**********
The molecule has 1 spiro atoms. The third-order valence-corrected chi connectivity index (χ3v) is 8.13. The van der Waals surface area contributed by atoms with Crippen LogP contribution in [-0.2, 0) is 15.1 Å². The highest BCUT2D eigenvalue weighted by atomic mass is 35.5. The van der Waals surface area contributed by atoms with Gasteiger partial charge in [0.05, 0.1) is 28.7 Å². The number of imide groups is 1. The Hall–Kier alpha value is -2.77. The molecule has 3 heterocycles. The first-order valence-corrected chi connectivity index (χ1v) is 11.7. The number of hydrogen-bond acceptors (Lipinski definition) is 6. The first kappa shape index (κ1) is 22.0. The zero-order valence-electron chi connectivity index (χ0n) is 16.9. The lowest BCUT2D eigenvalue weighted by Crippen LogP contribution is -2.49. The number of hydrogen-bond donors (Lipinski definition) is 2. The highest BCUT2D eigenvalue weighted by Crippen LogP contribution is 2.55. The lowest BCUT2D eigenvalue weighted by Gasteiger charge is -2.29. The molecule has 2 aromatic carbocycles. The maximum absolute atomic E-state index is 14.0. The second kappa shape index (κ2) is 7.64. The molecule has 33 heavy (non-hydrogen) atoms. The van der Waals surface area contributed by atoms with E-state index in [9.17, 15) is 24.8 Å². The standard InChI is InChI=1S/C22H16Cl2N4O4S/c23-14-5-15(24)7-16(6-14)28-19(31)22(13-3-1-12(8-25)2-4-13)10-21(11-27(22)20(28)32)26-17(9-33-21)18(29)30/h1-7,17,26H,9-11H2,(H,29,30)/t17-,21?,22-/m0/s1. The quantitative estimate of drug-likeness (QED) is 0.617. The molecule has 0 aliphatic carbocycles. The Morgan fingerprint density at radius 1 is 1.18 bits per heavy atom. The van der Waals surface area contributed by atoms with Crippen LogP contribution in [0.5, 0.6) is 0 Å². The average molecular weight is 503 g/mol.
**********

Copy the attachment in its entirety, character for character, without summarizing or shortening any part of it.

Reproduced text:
The molecule has 1 spiro atoms. The third-order valence-corrected chi connectivity index (χ3v) is 8.13. The van der Waals surface area contributed by atoms with Crippen LogP contribution in [-0.2, 0) is 15.1 Å². The highest BCUT2D eigenvalue weighted by atomic mass is 35.5. The van der Waals surface area contributed by atoms with Gasteiger partial charge in [0.05, 0.1) is 28.7 Å². The number of imide groups is 1. The Hall–Kier alpha value is -2.77. The molecule has 3 heterocycles. The first-order valence-corrected chi connectivity index (χ1v) is 11.7. The number of hydrogen-bond acceptors (Lipinski definition) is 6. The first kappa shape index (κ1) is 22.0. The zero-order valence-electron chi connectivity index (χ0n) is 16.9. The lowest BCUT2D eigenvalue weighted by Crippen LogP contribution is -2.49. The number of hydrogen-bond donors (Lipinski definition) is 2. The highest BCUT2D eigenvalue weighted by Crippen LogP contribution is 2.55. The lowest BCUT2D eigenvalue weighted by Gasteiger charge is -2.29. The molecule has 2 aromatic carbocycles. The maximum absolute atomic E-state index is 14.0. The second kappa shape index (κ2) is 7.64. The molecule has 33 heavy (non-hydrogen) atoms. The van der Waals surface area contributed by atoms with E-state index in [9.17, 15) is 24.8 Å². The standard InChI is InChI=1S/C22H16Cl2N4O4S/c23-14-5-15(24)7-16(6-14)28-19(31)22(13-3-1-12(8-25)2-4-13)10-21(11-27(22)20(28)32)26-17(9-33-21)18(29)30/h1-7,17,26H,9-11H2,(H,29,30)/t17-,21?,22-/m0/s1. The quantitative estimate of drug-likeness (QED) is 0.617. The molecule has 0 aliphatic carbocycles. The Morgan fingerprint density at radius 1 is 1.18 bits per heavy atom. The van der Waals surface area contributed by atoms with Crippen LogP contribution in [0.5, 0.6) is 0 Å². The average molecular weight is 503 g/mol.